How Exercise Makes You Smarter

How Exercise Makes You Smarter

Last update: 21 March, 2016

Exercise is healthy for both your body and your mind. In addition to helping you stay healthy and fit, exercising also helps you feel better about yourself, have more energy, regulate stress, and combat depression and anxiety.

However, the effect exercise has on your body and your mind goes even further. Recent studies have shown that physical activity is also beneficial to the brain and improves the ability both to remember and to learn.

“The higher your energy level, the more efficient your body The more efficient your body, the better you feel and the more you will use your talent to produce outstanding results.”
-Tony Robbins-

Aerobic exercise promotes learning

Several studies have linked improvements in fitness to significant improvements in memory and learning abilities. For example, one study found that children who had a good aerobic capacity scored higher on memory tests than those with low fitness levels.

Researchers have also suggested that exercise improves memory and makes studying less difficult, especially when you have to deal with complex and challenging tasks.

kids playing soccer

Exercise causes brain cell growth and development

According to experts, cardiovascular exercise not only enhances learning, but also causes real changes within the brain. Hormones secreted after exercising cause beneficial effects on attention span and increased perception abilities.

Cardiovascular exercise promotes cell growth, mood regulation and the release of hormones such as dopamine, serotonin and norepinephrine. Moreover, studies have shown that intense aerobic activities like running can increase neurogenesis (birth of new neurons) and improve the chances that these newly formed cells survive and thrive.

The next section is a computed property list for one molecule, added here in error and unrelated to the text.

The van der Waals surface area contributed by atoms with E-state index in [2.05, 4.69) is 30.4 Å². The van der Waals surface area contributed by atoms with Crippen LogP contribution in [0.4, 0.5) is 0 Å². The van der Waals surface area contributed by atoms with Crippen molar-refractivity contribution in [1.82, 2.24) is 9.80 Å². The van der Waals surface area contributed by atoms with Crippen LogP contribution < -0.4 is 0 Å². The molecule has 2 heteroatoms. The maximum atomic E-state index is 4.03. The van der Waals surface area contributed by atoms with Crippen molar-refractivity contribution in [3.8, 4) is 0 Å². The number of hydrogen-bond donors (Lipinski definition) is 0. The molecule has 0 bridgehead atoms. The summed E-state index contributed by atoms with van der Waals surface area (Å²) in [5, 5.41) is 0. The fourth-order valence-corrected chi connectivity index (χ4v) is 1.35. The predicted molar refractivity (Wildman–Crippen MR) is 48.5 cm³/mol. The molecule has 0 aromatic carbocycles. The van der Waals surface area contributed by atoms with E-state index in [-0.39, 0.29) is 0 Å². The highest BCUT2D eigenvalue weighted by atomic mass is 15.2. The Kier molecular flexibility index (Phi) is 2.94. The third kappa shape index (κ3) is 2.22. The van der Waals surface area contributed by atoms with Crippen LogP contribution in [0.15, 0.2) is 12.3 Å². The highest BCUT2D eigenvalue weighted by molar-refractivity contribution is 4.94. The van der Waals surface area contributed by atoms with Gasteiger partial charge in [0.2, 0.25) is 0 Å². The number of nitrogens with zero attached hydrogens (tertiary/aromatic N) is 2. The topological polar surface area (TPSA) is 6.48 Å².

It has also been found that exercise stimulates the production of the brain-derived neurotrophic factor (BDNF) that helps preserve brain cells and stimulates the birth and growth of neurons.

Exercise and cognitive reserve

Studies have shown that the benefits of exercise are cumulative, i.e, that they affect cognitive reserve (The ability to tolerate changes in brain structures related to a given age or pathology.)

The increase in the cognitive reserve can extend the protective effect against certain neurodegenerative diseases like Alzheimer’s.

couple biking

What is the best type of exercise to promote learning?

Although exercising is generally beneficial for the brain, certain types of training favor certain types of learning more than others, since each one affects our mind in a certain way.

Researchers have found that different types of exercise have the ability affect the brain in different ways.

Most studies suggest that cardiovascular exercise is the one that offers the greatest benefits to increase memory capacity and enhance learning. However, there is also evidence that strength training can benefit the brain and that even moderate exercise can lead to such brain benefits.

Researchers have found that moderate exercise, such as walking and lifting weights for toning purposes, can help avoid memory problems associated with aging.

One study also found that older adults who had been diagnosed with mild cognitive impairment showed improvements in memory and language skills after following an exercise program consisting of two weekly sessions of 90 minutes of aerobic exercise, strength training and balance for a year.

This text is provided for informational purposes only and does not replace consultation with a professional. If in doubt, consult your specialist.